Rags to riches

Fluidic sculpture

Hatchback

Handling

Rear view

1.6-liter engine

Manual transmission

Interior

Audio system

Steering wheel controls

Bluetooth

Voice command

SiriusXM tuner

iPod connectivity

It used to be the cheapest new car in America, but now it's a contender for the top of its class. Let's take a look at the 2012 Hyundai Accent SE.
Caption by / Photo by Josh Miller/CNET
It's far from bland, but the Accent is easily the most tame interpretation of Hyundai's current "fluidic sculpture" design language.
Caption by / Photo by Josh Miller/CNET
The Accent is available as a sedan, but we think our five-door SE trim level is the best mix of utility, performance, and tech.
Caption by / Photo by Josh Miller/CNET
We were surprised by how well the Accent handled our favorite back road. It's not what we'd call a performance car, but this little hatch does like to go.
Caption by / Photo by Josh Miller/CNET
We'd like a bit more rear glass for increased rearward visibility, but as is we didn't have any issues reversing or parking the Accent.
Caption by / Photo by Josh Miller/CNET
There's plenty of space in the Accent's hatch to fit an average-size Car Tech editor.
Caption by / Photo by Josh Miller/CNET
The Accent's 1.6-liter direct-injected engine claims better power and fuel economy than that of its competitors.
Caption by / Photo by Josh Miller/CNET
The six-speed manual transmission isn't perfect, but we still had a great time rowing through the gears.
Caption by / Photo by Josh Miller/CNET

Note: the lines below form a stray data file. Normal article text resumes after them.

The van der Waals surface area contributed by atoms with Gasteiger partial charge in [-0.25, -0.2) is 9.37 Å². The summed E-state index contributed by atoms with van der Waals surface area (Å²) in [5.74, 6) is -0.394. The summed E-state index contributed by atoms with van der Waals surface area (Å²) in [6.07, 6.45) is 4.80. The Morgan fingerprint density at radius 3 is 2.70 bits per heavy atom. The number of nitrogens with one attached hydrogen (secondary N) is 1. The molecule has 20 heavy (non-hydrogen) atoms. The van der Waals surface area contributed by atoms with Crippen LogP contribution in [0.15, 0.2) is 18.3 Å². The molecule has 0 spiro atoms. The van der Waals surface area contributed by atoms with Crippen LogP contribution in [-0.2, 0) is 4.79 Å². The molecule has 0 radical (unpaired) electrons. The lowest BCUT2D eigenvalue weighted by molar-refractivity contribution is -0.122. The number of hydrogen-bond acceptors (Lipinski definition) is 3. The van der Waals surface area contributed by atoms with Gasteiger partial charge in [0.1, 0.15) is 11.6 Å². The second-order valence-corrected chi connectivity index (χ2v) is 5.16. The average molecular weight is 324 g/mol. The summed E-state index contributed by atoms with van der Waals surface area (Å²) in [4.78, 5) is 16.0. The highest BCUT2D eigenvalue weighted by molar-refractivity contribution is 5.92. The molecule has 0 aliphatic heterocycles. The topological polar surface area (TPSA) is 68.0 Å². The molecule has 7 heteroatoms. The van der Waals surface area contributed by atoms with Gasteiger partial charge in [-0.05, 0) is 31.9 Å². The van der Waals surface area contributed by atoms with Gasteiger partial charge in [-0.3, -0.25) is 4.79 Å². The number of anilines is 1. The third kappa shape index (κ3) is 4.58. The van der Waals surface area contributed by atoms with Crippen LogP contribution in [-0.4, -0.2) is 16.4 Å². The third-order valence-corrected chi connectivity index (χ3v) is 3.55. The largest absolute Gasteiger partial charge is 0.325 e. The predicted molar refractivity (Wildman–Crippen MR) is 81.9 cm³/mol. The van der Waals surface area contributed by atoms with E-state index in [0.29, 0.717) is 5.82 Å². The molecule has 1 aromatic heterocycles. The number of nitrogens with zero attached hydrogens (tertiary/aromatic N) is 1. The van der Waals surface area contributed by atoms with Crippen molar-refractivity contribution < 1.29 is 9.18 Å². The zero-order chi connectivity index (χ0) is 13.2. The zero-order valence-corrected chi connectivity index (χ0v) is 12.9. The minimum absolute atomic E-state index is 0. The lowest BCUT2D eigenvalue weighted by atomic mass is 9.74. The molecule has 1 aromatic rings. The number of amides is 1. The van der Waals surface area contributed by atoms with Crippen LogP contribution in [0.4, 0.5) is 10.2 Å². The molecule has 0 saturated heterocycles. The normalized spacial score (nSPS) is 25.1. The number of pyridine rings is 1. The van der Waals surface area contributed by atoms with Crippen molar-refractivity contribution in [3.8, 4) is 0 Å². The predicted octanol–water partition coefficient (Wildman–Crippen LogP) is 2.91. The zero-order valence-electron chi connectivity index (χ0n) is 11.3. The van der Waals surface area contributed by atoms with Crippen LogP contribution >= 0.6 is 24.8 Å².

The SE trim level features a unique sport steering calibration that makes it feel more responsive than other Accent models.
Caption by / Photo by Josh Miller/CNET
The Accent's cabin features a good mix of materials that are pleasing to the eye and--where it counts--to the touch. A leather-wrapped steering wheel and shift knob are examples of good attention to detail.
Caption by / Photo by Josh Miller/CNET
A 172-watt, six-speaker audio system pumps out audio from the standard single-slot CD player, USB port, and auxiliary input.
Caption by / Photo by Josh Miller/CNET
Steering-wheel controls put volume, skip, and speakerphone controls at the driver's fingertips.
Caption by / Photo by Josh Miller/CNET
Bluetooth wireless is standard on the Accent SE and optional at lesser trim levels. Users are able to sync their phone's address book via PBAP and access A2DP Bluetooth audio streaming on supported handsets.
Caption by / Photo by Josh Miller/CNET
With a phone connected, users can initiate calls via voice command with the touch of a steering-wheel button.
Caption by / Photo by Josh Miller/CNET
SiriusXM satellite radio is standard on the Accent.
Caption by / Photo by Josh Miller/CNET
With the addition of a $35 cable, iPod users get full access to their iOS device's media and organization tree.
Caption by / Photo by Josh Miller/CNET
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